The science of Raja Yoga utilizes Asana and Pranayama, but simplifies both of these down from the complexity and intensity practiced in Hatha Yoga. The goal of Raja Yoga is to gain control over the mind and what is called the “mind-stuff” (chitta) to bring it to a state of unmoving tranquil calm, such that the mind is totally detached from the physical body and the material world and is thereby able to achieve spiritual realization. Just as the practitioner of Hatha Yoga works to bring the power of immobility to the body, the practitioner of Raja Yoga wants to do the same for the Mind. The practitioner of Raja Yoga recognizes that there is a link, a continuity and a relationship between the mind and the body, and thus, utilizes Asana and Pranayama to ensure the body and nervous system are under control. Other elements of Raja Yoga are then added to focus, train and concentrate the mental power, and then exercise mastery over the nervous sheath and the physical sheath.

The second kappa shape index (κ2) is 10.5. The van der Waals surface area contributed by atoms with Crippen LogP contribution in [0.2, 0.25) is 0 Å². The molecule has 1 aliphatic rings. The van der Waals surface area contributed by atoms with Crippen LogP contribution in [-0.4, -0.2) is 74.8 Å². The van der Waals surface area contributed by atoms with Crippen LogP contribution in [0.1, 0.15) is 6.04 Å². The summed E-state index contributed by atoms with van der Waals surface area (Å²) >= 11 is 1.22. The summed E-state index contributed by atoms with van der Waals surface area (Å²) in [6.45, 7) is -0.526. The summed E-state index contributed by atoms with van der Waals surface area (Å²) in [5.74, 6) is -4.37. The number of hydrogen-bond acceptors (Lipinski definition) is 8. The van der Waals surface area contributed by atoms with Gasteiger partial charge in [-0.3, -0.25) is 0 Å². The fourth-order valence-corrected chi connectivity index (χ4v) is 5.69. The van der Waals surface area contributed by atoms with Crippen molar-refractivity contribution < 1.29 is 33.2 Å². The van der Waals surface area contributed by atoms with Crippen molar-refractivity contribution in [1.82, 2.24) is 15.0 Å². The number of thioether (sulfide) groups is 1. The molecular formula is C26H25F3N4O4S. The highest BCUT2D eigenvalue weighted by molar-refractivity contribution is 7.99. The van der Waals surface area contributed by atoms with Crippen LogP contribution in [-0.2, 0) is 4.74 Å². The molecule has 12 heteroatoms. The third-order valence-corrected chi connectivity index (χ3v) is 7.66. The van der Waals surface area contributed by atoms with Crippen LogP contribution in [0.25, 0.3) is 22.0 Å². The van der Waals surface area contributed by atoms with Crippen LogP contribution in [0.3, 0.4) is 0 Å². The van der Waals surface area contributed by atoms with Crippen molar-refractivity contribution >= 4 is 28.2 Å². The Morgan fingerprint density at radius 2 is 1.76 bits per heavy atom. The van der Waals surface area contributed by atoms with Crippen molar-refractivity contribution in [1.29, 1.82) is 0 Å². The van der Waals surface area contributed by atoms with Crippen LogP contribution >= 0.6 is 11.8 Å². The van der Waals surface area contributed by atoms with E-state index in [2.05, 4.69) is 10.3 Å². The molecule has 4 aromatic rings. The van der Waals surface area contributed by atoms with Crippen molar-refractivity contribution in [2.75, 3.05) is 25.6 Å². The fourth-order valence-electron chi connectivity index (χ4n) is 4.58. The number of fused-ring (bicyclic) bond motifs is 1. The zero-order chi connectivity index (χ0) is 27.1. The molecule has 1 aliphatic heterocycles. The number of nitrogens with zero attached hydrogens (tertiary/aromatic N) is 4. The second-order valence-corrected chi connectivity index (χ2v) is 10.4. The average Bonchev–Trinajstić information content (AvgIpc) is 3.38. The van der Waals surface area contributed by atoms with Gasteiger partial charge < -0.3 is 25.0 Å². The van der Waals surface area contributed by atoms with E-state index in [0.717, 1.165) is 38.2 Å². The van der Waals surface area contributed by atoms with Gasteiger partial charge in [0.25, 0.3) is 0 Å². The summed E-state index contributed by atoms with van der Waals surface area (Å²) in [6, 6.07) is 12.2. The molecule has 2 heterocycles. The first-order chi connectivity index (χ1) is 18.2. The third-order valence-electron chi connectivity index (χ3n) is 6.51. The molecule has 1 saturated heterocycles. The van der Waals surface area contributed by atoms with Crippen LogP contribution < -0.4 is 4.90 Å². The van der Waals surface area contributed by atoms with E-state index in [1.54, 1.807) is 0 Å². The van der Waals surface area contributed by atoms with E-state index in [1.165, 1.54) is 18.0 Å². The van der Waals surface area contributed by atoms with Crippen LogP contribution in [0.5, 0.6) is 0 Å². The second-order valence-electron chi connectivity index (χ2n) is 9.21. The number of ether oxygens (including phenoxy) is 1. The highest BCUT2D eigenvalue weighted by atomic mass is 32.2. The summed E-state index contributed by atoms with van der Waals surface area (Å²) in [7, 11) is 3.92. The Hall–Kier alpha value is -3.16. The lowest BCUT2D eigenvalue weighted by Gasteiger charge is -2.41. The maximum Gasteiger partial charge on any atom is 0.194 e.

Historically, Western scientists have had difficulty accepting the reality of the mind or the soul. Sri Aurobindo observes: “Modern Science and psychology have … tried to establish that there is no separate entity as mind or soul and that all mental operations are in reality physical functionings.” More recently, with the rise of disciplines such as Quantum Physics, there has been a serious change in the standpoint of Western researchers, who now are not only willing to recognize a link between mind and body, but are even ready to declare that it is consciousness that is the reality that creates energy, which then creates physical being. Thus, we are beginning to see a convergence between modern day scientists in the West and the ancient seers and sages who practiced Yoga, and in particular Raja Yoga. Of course, for the vast majority of people, the dependence of the mind on the body is the “reality” and there are few who experience the separateness and dominance of the mind over the body. To the extent that people ordinarily do this, they in many cases talk about the power of suggestion, the power of prayer, the power of positive thought and emotion to make things happen both on the individual level and in the world. In the abstract there is truth in these assertions, but for most people, who have not undertaken the discipline to actually focus and concentrate the mental or spiritual power, the actual impact remains small.
The practice of Raja Yoga provides a scientific methodology to achieve this real power and exercise mastery over the body, life and mental processes, such that spiritual realisations can occur.
Sri Aurobindo, The Synthesis of Yoga, Part Two: The Yoga of Integral Knowledge, Chapter 28, Rajayoga, pg. 514